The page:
|Posted by JJ The Psychotherapist on June 25, 2022 at 1:00 AM|
WHO calls emergency meeting as more than 3,200 cases of monkeypox are confirmed
The current outbreak has resulted in almost 3,200 confirmed monkeypox cases and one fatality, according to the World Health Organization (WHO).
WHO Director-General Tedros Adhanom Ghebreyesus stated on Thursday that there is a need for more surveillance in the broader community.
He went on to say that incidences in non-endemic nations were still primarily among males who had intercourse with men.
"Person-to-person transmission is ongoing and is likely underestimated," Dr. Tedros said at a meeting of the International Health Regulations Emergency Committee.
The WHO scheduled the meeting of experts to discuss if to classify monkeypox a global health emergency; however, the agency stated that it did not expect any conclusions reached by its emergency committee to be announced until Friday.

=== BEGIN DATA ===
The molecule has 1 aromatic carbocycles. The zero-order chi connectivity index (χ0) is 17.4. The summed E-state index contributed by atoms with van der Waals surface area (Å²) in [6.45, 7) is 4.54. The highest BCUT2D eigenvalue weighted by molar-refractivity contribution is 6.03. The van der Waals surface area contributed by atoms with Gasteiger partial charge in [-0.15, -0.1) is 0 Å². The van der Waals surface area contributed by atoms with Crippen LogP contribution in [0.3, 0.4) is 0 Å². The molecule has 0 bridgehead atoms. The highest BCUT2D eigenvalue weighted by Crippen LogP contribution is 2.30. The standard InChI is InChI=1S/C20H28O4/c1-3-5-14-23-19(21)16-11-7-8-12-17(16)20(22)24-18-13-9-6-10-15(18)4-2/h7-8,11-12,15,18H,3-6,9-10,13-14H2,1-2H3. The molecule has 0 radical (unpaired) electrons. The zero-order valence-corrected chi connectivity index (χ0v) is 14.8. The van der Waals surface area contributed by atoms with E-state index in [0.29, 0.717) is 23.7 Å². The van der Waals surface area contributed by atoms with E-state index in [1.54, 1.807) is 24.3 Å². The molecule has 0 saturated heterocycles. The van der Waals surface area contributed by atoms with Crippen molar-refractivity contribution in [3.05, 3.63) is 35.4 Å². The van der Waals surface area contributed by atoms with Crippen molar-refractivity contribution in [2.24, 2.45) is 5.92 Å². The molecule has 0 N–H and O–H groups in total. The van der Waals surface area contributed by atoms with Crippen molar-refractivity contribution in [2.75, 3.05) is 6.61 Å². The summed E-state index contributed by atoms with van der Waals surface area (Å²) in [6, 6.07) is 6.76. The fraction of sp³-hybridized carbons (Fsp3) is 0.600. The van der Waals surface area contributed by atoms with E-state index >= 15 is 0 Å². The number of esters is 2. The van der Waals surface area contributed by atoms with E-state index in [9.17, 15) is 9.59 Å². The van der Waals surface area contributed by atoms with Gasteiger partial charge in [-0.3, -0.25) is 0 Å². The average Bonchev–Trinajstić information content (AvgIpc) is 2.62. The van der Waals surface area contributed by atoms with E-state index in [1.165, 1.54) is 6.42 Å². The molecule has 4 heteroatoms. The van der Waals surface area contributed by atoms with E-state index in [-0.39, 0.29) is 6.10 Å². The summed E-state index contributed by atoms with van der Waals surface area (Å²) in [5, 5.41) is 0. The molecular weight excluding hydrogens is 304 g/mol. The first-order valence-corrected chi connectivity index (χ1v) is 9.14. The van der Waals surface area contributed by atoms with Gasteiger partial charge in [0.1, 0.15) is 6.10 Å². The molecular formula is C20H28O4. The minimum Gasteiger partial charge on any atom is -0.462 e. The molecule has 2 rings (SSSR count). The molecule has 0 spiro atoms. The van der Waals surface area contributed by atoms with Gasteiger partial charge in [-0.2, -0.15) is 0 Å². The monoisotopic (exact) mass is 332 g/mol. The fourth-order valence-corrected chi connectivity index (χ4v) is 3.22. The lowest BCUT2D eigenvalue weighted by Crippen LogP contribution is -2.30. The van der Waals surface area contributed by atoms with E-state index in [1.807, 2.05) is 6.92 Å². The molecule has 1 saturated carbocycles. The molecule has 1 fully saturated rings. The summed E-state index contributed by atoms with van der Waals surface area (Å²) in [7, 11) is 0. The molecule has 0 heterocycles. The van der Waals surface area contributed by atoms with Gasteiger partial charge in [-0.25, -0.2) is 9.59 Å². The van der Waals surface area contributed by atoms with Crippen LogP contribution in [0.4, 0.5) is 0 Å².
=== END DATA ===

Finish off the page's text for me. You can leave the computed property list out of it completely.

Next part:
WHO's highest level of notice is a "public health emergency of international concern"
Declaring monkeypox a global emergency means that the UN health agency deems the outbreak to be an "extraordinary event" and that the illness is likely to spread across additional borders, necessitating a worldwide response.
It would also elevate monkeypox to the same level as the COVID-19 epidemic and the ongoing polio eradication campaign.
Many experts are skeptical that such a proclamation would assist to stop the epidemic, given that the wealthy countries recording the most recent instances are already working hard to put an end to it.
In the latest epidemic, which began in May, 48 nations have reported cases.
For decades, monkeypox has plagued people in central and west Africa, where one strain of the illness kills up to 10% of those affected.
The illness found in Europe and abroad generally has a mortality rate of less than 1%, and no deaths outside of Africa have been documented.
According to Dr. Tedros, there have been about 1,500 probable cases of monkeypox in Central Africa this year, with 70 deaths.
The WHO director-general urged member nations to exchange viral information in order to assist the organization in its objective of assisting countries in controlling transmission.